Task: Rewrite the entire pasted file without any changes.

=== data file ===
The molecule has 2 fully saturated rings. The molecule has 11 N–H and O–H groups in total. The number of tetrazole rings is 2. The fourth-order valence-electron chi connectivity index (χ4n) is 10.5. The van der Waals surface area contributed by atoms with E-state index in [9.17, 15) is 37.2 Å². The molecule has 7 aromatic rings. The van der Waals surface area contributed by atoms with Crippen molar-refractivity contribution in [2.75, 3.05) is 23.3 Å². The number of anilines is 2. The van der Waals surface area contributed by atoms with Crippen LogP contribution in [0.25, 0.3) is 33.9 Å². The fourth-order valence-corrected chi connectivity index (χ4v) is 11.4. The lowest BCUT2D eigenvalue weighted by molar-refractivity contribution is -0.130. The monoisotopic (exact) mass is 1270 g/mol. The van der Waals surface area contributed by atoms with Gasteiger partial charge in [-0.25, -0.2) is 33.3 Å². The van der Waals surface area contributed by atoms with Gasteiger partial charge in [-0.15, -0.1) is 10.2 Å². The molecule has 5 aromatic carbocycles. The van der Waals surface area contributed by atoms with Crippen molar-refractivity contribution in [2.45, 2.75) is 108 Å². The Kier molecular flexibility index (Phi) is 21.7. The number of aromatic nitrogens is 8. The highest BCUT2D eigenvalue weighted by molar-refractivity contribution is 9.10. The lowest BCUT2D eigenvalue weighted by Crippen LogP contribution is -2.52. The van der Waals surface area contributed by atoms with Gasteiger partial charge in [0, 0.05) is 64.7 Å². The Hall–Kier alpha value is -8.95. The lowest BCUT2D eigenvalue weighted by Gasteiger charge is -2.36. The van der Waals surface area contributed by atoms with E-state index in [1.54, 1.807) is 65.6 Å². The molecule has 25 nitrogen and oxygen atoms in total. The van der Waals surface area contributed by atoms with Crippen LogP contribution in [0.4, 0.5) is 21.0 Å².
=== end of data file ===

The molecule has 2 fully saturated rings. The molecule has 11 N–H and O–H groups in total. The number of tetrazole rings is 2. The fourth-order valence-electron chi connectivity index (χ4n) is 10.5. The van der Waals surface area contributed by atoms with E-state index in [9.17, 15) is 37.2 Å². The molecule has 7 aromatic rings. The van der Waals surface area contributed by atoms with Crippen molar-refractivity contribution in [2.75, 3.05) is 23.3 Å². The number of anilines is 2. The van der Waals surface area contributed by atoms with Crippen LogP contribution in [0.25, 0.3) is 33.9 Å². The fourth-order valence-corrected chi connectivity index (χ4v) is 11.4. The lowest BCUT2D eigenvalue weighted by molar-refractivity contribution is -0.130. The monoisotopic (exact) mass is 1270 g/mol. The van der Waals surface area contributed by atoms with Gasteiger partial charge in [-0.25, -0.2) is 33.3 Å². The van der Waals surface area contributed by atoms with Gasteiger partial charge in [-0.15, -0.1) is 10.2 Å². The molecule has 5 aromatic carbocycles. The van der Waals surface area contributed by atoms with Crippen molar-refractivity contribution in [2.45, 2.75) is 108 Å². The Kier molecular flexibility index (Phi) is 21.7. The number of aromatic nitrogens is 8. The highest BCUT2D eigenvalue weighted by molar-refractivity contribution is 9.10. The lowest BCUT2D eigenvalue weighted by Crippen LogP contribution is -2.52. The van der Waals surface area contributed by atoms with Gasteiger partial charge in [0, 0.05) is 64.7 Å². The Hall–Kier alpha value is -8.95. The lowest BCUT2D eigenvalue weighted by Gasteiger charge is -2.36. The van der Waals surface area contributed by atoms with E-state index in [1.54, 1.807) is 65.6 Å². The molecule has 25 nitrogen and oxygen atoms in total. The van der Waals surface area contributed by atoms with Crippen LogP contribution in [0.4, 0.5) is 21.0 Å².